I can sort stuff out at the bank by myself, I can run errands for *Twinkle* (where previously I would have had to get her to run errands for me). I can volunteer to help at the local city hall, I can speak with non-English speakers at parties and bars… I can do anything that I couldn’t do before due to the language barrier.
Speaking of *Twinkle*, it gives her greater freedom too. I don’t want there to be a language barrier between us – statistics show that intercultural couples are far more likely to divorce than others, language difficulties being one of the causes. I want her to be free to choose to use the language that most suits her feelings. I want to be friends with her friends, to communicate with them on the same level as she does. I want to be able to do stuff with her that requires Japanese language skills. I don’t want to be a husband who needs constant translations and explanations, or whose input needs to be translated back for others.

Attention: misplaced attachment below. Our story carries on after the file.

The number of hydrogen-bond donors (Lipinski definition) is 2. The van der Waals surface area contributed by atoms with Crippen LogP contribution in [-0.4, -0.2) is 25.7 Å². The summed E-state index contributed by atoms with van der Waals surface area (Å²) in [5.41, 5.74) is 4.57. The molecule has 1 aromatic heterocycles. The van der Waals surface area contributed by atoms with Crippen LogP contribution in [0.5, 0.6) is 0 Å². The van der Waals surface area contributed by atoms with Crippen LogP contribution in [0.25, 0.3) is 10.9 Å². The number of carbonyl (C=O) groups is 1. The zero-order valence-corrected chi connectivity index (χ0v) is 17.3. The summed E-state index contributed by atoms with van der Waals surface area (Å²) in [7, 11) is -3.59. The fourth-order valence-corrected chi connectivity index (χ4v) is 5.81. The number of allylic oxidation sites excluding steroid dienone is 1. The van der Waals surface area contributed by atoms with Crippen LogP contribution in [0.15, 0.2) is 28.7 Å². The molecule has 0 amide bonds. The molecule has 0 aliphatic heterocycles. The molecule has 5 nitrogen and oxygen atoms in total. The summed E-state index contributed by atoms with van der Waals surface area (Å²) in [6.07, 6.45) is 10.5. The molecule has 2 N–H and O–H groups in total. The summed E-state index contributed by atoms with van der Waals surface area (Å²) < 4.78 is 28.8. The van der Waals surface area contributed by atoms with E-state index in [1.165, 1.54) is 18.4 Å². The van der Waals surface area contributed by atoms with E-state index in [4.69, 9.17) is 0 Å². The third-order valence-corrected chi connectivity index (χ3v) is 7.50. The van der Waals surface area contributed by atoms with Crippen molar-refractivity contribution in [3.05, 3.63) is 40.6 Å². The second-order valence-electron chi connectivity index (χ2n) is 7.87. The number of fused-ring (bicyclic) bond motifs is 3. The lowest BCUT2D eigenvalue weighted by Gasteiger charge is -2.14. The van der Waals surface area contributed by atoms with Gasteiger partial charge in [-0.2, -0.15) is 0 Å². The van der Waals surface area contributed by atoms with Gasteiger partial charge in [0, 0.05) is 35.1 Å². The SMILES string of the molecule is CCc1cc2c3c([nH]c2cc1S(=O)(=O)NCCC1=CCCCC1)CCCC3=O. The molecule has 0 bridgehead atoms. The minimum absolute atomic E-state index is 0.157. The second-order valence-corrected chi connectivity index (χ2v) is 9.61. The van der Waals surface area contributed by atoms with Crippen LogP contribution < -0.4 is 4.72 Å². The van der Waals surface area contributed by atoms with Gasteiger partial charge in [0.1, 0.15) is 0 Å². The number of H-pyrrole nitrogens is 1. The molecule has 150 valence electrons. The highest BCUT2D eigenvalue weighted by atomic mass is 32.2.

(I’ll repeat here that I’m not having a go at people who don’t speak Japanese. I don’t see Japanese speakers as being in any way ‘superior’ to those who don’t. We’ve all made our own choices and we all have our own priorities, and the way we lead our lives is entirely up to us)
Life is hard enough as it is without an optional language barrier making things more challenging.
And for me personally, I have another big reason for learning Japanese: for our (as yet not-conceived) children. I feel it is very important for me that I be able to communicate with them in their native language (which is likely to be Japanese). Yes, I’ll probably be using English with them a lot of the time as well, but I never want to be in a situation (probably later on in their lives) where I can’t understand what they are trying to tell me, or where I can’t respond in Japanese if the situation suggests that that would be best.
Take away all the benefits I feel on a daily basis, and that alone is enough.
So, no matter what the time and financial costs, if you are considering learning Japanese, I’d say go for it! The pay-back is potentially so enormous that it will dwarf the initial investment.
And of course the good news is, if an idiot like me can learn Japanese, anyone can!